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Bachelor's not required: 6 high-demand health care jobs that require associate degrees or less

by Maryalene LaPonsie | September 22, 2011



If the idea of college is overwhelming, rest assured that getting a degree doesn't have to mean spending years in a classroom. According to government data, there are a number of in-demand careers requiring less than a bachelor's degree. In fact, 16 of the 30 fastest-growing jobs right now, according to the Bureau of Labor Statistics, require an associate degree, certificate or on-the-job training. Less training doesn't mean you have to settle for less money, however. A number of these jobs offer the potential for a solid income as well.

Health care jobs expected to grow rapidly

According to the BLS, health care is one of the largest industries in the country. In 2008, it provided 14.3 million jobs and is expected to generate another 3.2 million from 2008 to 2018. So it isn't surprising that many of the high-demand jobs of the future are in this field. As the U.S. population ages and medical needs increase, demand for health care providers in some areas is expected to surge.

For job seekers, the best news about the explosive growth in health care is that in many fields, you can be ready to enter the workforce in two years or less. While doctors and researchers need advanced degrees, most health care support occupations require only an associate degree or completion of a certificate program.

Be aware high-growth careers don’t always equate to high salaries, however. For example, the need for home health aides is expected to increase a staggering 50 percent from 2008-2018, but workers in this field earn mean annual wages of only $21,760 according to the BLS. Don't settle for a relatively low-paying health care job when a little training could have you ready for one of these hot jobs instead.

6 jobs in health care that require an associate degree or less:

 

 Registered nurse

1. Registered nurse

The BLS reports registered nurses (RN) make up the largest health care occupation in the country. There are 2.6 million jobs available, and 60 percent of RNs work in hospitals. The great thing about this career path is its flexibility. You can become a registered nurse with either an associate degree or a diploma from an approved nursing program. Then, once your career is established, you can move into more advanced positions with additional education and certification.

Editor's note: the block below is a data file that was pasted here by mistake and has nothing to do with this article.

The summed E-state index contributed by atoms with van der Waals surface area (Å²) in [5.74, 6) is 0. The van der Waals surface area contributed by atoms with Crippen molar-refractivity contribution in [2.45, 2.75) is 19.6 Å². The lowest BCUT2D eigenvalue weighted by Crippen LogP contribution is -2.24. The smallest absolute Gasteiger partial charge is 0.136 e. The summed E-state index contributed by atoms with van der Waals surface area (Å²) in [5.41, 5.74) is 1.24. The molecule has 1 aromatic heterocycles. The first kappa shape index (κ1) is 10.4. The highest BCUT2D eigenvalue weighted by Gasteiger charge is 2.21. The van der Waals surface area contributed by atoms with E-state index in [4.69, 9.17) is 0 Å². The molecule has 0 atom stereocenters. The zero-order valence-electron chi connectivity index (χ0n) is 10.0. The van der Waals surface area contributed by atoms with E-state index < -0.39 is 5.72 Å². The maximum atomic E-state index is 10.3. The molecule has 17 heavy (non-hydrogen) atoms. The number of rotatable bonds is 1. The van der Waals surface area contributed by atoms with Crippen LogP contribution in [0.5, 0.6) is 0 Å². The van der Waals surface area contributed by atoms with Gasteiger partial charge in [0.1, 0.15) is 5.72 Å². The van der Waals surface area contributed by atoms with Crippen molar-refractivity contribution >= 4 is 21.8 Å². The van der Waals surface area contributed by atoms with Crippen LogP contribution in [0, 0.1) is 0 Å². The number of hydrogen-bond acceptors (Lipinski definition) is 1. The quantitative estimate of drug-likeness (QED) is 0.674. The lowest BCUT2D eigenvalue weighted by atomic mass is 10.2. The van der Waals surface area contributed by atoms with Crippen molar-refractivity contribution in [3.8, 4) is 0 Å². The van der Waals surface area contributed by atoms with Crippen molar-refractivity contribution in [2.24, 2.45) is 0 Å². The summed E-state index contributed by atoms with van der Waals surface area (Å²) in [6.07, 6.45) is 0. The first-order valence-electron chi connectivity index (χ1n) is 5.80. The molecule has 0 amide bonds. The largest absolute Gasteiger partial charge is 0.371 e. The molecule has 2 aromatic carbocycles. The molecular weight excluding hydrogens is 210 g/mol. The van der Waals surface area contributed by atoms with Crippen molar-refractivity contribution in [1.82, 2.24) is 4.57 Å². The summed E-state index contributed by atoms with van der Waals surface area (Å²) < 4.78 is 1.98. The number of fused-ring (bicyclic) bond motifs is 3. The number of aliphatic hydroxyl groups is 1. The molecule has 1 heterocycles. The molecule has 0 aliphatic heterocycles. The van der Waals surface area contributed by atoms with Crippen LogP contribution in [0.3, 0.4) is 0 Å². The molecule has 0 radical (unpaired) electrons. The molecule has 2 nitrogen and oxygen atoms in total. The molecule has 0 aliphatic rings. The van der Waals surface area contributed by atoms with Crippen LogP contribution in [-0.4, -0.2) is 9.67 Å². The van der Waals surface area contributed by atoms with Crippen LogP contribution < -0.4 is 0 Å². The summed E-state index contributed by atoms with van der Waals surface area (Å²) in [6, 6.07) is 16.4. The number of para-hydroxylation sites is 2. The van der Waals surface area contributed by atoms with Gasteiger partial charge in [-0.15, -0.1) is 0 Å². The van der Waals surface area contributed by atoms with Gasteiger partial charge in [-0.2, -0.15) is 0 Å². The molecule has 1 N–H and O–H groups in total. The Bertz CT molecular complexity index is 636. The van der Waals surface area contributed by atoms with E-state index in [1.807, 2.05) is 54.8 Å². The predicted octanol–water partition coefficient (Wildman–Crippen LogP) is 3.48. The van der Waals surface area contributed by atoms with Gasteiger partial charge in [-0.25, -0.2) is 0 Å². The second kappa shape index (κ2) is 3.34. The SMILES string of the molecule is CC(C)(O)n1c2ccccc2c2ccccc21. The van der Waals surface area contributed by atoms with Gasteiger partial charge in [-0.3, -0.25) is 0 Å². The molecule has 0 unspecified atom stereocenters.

• 2010 salary: $67,720
  • Education required: associate degree or, less commonly, a diploma
  • Expected growth (2008 to 2018): 22 percent
 Occupational therapist assistant

2. Occupational therapist assistant

Occupational therapist assistants help provide rehabilitative services to individuals who have difficulty performing daily tasks because of an injury, illness or impairment. Assistants may help with record keeping, billing insurance and supervising therapeutic exercises.

  • 2010 salary: $51,300
  • Education required: associate degree, state licensure if required
  • Expected growth (2008 to 2018): 30 percent
 Radiation therapist

3. Radiation therapist

Radiation therapy is a key treatment for cancer patients, and radiation therapists are responsible for aligning and operating the machines that provide this treatment. Since therapists work directly with those battling cancer, compassion and empathy are essential traits for anyone entering the field.

  • 2010 salary: $78,920
  • Education required: associate degree or certificate, state licensure if required
  • Expected growth (2008 to 2018): 27 percent
Fitness trainer

4. Fitness trainer and aerobics instructor

If the gym is one of your favorite places, consider a career as a fitness trainer or aerobics instructor. You don't need a degree to work as a fitness trainer, but you do need certification. Depending on whether you want to teach a specific aerobics class or work as a personal trainer, certification courses can run from a few days to a few years.

  • 2010 salary: $35,920
  • Education required: certificate
  • Expected growth (2008 to 2018): 29 percent
Skin care specialist

5. Skin care specialist

The growing popularity of both medical and spa skin care treatments is driving rapid growth in this field. Individuals working in skin care may give facials, full-body treatments and head and neck massages. Some skin care specialists also apply make up for their clients.

  • 2010 salary: $32,030
  • Education required: vocational training program
  • Expected growth (2008 to 2018): 38 percent
Dental hygienist

6. Dental hygienist

Another high growth occupation is that of dental hygienists. These hard working professionals are the ones who complete teeth cleanings and often instruct patients on the basic of good oral health. As demand for preventative dental care grows, hygienists are completing tasks previously reserved for dentists, the BLS reports.

  • 2010 salary: $68,680
  • Education required: associate degree, state licensure if required
  • Expected growth (2008 to 2018): 36 percent

 

If you are ready for a new career, remember that not every occupation requires a bachelor's degree. You can be ready for these hot jobs in two years or less. So what are you waiting for?

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